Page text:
Monday, June 10, 2013

Grilled Sea Bass with Chili Lime Dressing – More Than Just a Nice Piece of Bass

While this is technically a recipe for sea bass, it’s really much more than that. This tasty technique represents a glimpse into my warm weather culinary habits. At least three times a week, I’ll toss some kind of lean protein on the grill, and finish it doused in some sort of dressing or vinaigrette.

When you consider the wide variety of meats and seafood, and the countless combinations of herbs, peppers, vinegars, and spices, you’re not just looking at a summer’s worth of stellar dishes; you’re looking at a lifetime’s worth.

This kind of operation always suffers from over-thinking. Don’t try too hard to come up with these adaptations, just let it happen. By the way, this is always a fantastic way to use up the last tablespoon of whichever bottled vinaigrette is languishing in the back of the fridge.

I always get concerned comments when I use sea bass, since there have been over-fishing issues, but this was labeled “Sustainably Produced” at one of those well-known, national markets. I didn’t do any independent research to verify, but if you can’t trust a giant corporate grocery chain, who can you trust?

Like I said, this will work with all kinds of things, and the more you use this style of cooking, the more you’ll want to use it. The dressing took five minutes, and the fish took maybe ten. That leaves plenty of time for savoring the long days ahead, which is why I hope you try this soon. Enjoy!


Ingredients:
4 (4-oz each) sea bass filets
vegetable oil and salt to taste
For the dressing:
1 or 2 cloves garlic, finely minced, mashed or grated of microplane
zest of one lime
1 tbsp lime juice
1 tbsp sambal or other chili paste/sauce
2 tbsp seasoned rice vinegar
2 tbsp Asian fish sauce
1 tsp sesame oil
cilantro leaves
roasted parnips, click here for recipe

View the complete recipe

19 comments:

oiacob said...

Going spearfishing for sea bass and then doing this recipe!!

Vincent said...

No fish 'n chips then?
Well, you're not stopping me.

Elana P said...

Chef John,

How would you adjust this recipe for us apartment dwellers without a grill? Broil or bake?

Chef John said...

Get a grill pan! Better on top of stove. Broil better than bake.

Civil Librarian said...

Chef John,

Great technique; thanks for sharing! Are the "carmelized parsnips" you serve on the side the same as the oven-roasted parsnips you demoed in a previous video?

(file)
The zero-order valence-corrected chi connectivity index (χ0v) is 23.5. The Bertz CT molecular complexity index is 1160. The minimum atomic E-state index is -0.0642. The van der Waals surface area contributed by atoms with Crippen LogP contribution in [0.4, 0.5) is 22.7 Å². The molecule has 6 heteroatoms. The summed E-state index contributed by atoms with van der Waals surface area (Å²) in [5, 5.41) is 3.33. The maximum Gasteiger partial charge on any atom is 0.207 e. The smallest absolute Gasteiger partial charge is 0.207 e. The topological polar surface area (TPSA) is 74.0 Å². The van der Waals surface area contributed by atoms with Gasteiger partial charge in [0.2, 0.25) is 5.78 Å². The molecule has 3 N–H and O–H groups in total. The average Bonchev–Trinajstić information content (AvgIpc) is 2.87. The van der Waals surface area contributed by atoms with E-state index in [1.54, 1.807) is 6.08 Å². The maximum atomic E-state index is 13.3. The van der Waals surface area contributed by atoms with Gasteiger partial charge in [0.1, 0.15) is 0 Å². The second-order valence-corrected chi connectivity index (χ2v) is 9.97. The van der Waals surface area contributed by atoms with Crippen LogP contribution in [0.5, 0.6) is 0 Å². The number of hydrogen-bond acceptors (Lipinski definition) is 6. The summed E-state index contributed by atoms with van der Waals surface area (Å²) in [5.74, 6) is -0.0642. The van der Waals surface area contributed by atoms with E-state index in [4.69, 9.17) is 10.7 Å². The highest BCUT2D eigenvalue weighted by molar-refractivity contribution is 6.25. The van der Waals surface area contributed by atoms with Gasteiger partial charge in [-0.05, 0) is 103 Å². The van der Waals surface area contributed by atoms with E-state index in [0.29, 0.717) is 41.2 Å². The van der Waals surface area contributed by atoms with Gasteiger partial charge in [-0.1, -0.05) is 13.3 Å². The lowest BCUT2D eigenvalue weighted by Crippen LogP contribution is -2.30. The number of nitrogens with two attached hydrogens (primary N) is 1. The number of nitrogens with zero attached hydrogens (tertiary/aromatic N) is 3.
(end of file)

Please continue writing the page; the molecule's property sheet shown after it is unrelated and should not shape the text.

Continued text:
Thanks!

Chris

Chef John said...

Yes! There's a link in the ingredients!

edward said...

Hey Chef, completely off-topic, big fan of your show, and I'm the guy that keeps asking for perfect bread sticks. Trying to figure out what to make, I was going through your pork section "that sounds strange" but I've been out of the US for about 2 years and I find 1/4 - 3/16 inch cut pork shoulder to be much tastier than loin. But here there's no fat cap and no bone, and in the US if you remove those things could you slice it and pan-fry it and eat it? Here yes, in the states I always smoke shoulder. I mention this only because you always make chops and loin and I've found that cut correctly the shoulder is tastier. Just wanted your opinion thanks. And I'm sending this with my google account so the NSA will be all over this. Be cautious.

Sarah said...

What a beautiful recipe, exactly what I wished for!

Now off topic, do u have a recipe for a tomato soup? I know it is very basic and there are tons of recipes on the internet, but there is just something about ur recipes that always works and creates the best dishes ever. I trust u more than Jamie Oliver or whoever. And u r especially good with tomatoy stuff. It would really make happy, maybe posted in September, when there is an abundance of yummy ripe tomatos?

Michele Cryan said...

"Seasoned Rice Wine Vinegar" I have plain ol' Rice Wine Vinegar. What is the seasoning?

Chef John said...

Seasoned varieties have a little salt and sugar in them.

ChristineDux said...

Chef John,
I know you will be horrified, but we don't do chili sauce in our family. In fact, we don't do very spicy at all, for dietary reasons. That said, would you try a completely different dressing? Or try to make do? Thanks.

Chef John said...

That's too bad!!! Why?? Anyway, not the same without the chili!

ChristineDux said...

Right. Not the same. (Getting old sucks in some ways.)
So the question is, start over fresh or substitute something nonspicy?

Chef John said...

Why not just use minced sweet red peppers and not worry about the spiciness!

ChristineDux said...

I'll try it! Thanks.

mdb139 said...

I made this on Father's Day for my wife and me. As promised, super easy and so, so good. I almost didn't mind cooking my own Father's Day dinner -- almost!

I didn't have sambal so I used a splash of siracha and a minced chili pepper, and after tasting wanted a little saltiness so added a few dashes of soy sauce to mine. I'm not a huge fan of fresh cilantro so I omitted the garnish.

We had two super-thick sea bass steaks (probably 3.5" thick) so I butterflied them and grilled them about 3 minutes per side.

My wife and I really, really enjoyed this. A truly great summer fish recipe.

Thanks Chef John!

Locomotive_breath said...

Loved the dressing. I found it a little tart in the beginning but after I added a little honey, it because absolutely perfect. I used it liberally with some steamed veggies and just 15 minutes ago, on a salad. The salad reminded me so much of some the salads I've eaten in Thai or Burmese places.

I'm trying to be as vegan as I possibly can be, but fish sauce is a bridge too far. I CANNOT give that up. Any suggestions on alternatives?

Thanks Chef.

Edward A. Voss said...

May I substitute bass with halibut?

Chef John said...

OF COURSE NOT!!!!! ;)

(you can use any fish you like!)